Every song has a story to tell. Even if a song doesn’t have lyrics, the instruments used, along with the key signature and the way each note is played can convey emotion. The music you listen to can make you feel upset, happy, angry, or other emotions. Whether you love Bruno Mars or Beethoven, the one thing that connects all music is a theme. Literary Devices have taken a look at some of the most common themes in famous songs, and have identified these five as the most common.
Coming of Age/ Growing Up
Many songs deal with growing up or growing older. For classic rock fans, “Simple Man” by Lynyrd Skynyrd is a reflection back to when the singer was a child and was getting advice from his mother. For pop fans, “7 Years” by Lukas Graham is a reflection on the singer’s past up to when he was 20, and what his aspirations will be beyond his current age.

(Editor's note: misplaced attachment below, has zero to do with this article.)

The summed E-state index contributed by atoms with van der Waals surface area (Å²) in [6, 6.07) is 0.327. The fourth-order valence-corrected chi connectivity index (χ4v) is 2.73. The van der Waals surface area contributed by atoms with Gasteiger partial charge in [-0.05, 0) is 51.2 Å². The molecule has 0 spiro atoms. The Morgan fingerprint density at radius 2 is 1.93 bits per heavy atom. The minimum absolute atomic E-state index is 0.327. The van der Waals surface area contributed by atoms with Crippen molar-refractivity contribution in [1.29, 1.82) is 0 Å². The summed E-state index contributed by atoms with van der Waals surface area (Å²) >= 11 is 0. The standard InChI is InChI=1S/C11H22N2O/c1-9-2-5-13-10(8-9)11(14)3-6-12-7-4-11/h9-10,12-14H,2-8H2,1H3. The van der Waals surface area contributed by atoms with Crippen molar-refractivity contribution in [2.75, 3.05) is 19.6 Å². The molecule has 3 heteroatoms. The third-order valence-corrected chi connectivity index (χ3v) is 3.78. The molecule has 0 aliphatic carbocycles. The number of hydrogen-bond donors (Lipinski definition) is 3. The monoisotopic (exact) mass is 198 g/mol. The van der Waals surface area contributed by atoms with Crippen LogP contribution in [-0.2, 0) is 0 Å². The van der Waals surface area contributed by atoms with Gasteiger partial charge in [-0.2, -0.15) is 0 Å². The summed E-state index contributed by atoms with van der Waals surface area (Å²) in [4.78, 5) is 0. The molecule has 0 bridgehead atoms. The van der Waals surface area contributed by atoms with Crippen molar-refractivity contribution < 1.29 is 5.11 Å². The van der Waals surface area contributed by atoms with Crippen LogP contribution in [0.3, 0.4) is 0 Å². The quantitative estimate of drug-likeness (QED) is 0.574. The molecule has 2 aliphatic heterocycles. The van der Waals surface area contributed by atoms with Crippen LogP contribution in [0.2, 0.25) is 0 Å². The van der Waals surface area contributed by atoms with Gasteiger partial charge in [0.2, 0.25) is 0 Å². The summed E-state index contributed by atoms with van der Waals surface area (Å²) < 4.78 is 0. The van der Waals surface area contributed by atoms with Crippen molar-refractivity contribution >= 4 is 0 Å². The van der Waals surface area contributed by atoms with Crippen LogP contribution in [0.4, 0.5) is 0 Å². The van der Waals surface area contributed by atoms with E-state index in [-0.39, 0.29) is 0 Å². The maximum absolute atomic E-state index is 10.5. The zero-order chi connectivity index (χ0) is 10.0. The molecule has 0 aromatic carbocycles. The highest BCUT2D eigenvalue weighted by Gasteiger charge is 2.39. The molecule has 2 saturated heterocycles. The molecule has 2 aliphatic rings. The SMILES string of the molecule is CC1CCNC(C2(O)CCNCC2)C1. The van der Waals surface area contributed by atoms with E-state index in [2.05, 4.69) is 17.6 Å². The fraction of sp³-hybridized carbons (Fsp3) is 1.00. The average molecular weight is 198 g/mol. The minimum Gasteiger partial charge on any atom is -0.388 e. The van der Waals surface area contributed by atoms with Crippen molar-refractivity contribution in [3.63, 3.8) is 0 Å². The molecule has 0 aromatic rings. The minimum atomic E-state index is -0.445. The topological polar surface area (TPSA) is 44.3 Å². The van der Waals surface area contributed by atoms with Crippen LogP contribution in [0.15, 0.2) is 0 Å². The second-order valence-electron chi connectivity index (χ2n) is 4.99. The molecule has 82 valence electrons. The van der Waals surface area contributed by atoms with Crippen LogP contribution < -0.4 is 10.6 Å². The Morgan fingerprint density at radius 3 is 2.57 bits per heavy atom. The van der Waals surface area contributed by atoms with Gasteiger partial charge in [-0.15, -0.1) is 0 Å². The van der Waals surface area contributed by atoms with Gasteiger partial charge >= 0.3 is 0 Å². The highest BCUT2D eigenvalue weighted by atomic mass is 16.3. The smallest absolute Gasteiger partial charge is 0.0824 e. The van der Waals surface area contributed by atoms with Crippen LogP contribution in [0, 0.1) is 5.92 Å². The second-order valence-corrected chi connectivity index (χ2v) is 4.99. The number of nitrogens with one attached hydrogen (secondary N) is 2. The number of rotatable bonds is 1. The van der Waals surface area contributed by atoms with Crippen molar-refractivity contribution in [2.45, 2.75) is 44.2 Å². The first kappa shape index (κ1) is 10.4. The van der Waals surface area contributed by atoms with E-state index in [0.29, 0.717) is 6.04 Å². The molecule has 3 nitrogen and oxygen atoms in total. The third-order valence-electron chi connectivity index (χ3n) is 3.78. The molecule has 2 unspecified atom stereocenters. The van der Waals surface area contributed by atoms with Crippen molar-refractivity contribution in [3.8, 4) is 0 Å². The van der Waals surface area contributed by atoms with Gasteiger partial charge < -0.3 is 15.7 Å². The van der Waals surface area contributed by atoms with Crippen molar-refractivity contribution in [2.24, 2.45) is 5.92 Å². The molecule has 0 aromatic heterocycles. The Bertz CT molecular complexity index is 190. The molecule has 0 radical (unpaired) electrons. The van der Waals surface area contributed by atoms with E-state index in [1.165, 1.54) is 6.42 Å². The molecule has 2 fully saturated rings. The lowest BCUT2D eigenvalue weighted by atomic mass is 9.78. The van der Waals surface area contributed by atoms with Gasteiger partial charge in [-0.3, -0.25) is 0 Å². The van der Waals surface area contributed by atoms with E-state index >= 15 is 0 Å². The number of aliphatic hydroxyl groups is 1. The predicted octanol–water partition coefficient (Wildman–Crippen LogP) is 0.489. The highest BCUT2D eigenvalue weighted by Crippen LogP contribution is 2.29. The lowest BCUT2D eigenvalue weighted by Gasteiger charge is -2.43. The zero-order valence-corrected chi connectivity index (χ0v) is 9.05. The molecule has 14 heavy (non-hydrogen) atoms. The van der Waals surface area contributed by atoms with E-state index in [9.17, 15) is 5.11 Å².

Statements of Discontent
Music can often be used as an expression of frustration with a political situation, or with someone in that singer’s life. For example, “Turn! Turn! Turn!” by The Byrds is a common example used for this category, meant to be a statement against the Vietnam War. Songs such as “Creep” by Radiohead or “Losing My Religion” by REM deal with isolation and feeling lonely.
This theme crosses all genres. It’s something that a worldwide audience can connect to, whether you listen to James Taylor, Randy Newman, or Mariah Carey.
This is yet another theme that spans across genres. Fans of Adele are familiar with this theme found in “Rolling in the Deep” or “Someone Like You.” Some artists choose to stay upbeat with their breakup songs, including “I’m Still Standing” by Elton John and “I Will Survive” by Gloria Gaynor.
While unfortunate, your favorite artists go through losing loved ones too, which makes it one of the most popular themes. However, not all of it sounds morbid. The Smiths were a perfect example of presenting this theme in an odd way, by pairing upbeat melodies with sad lyrics.
What theme do you experience the most in the songs you listen to?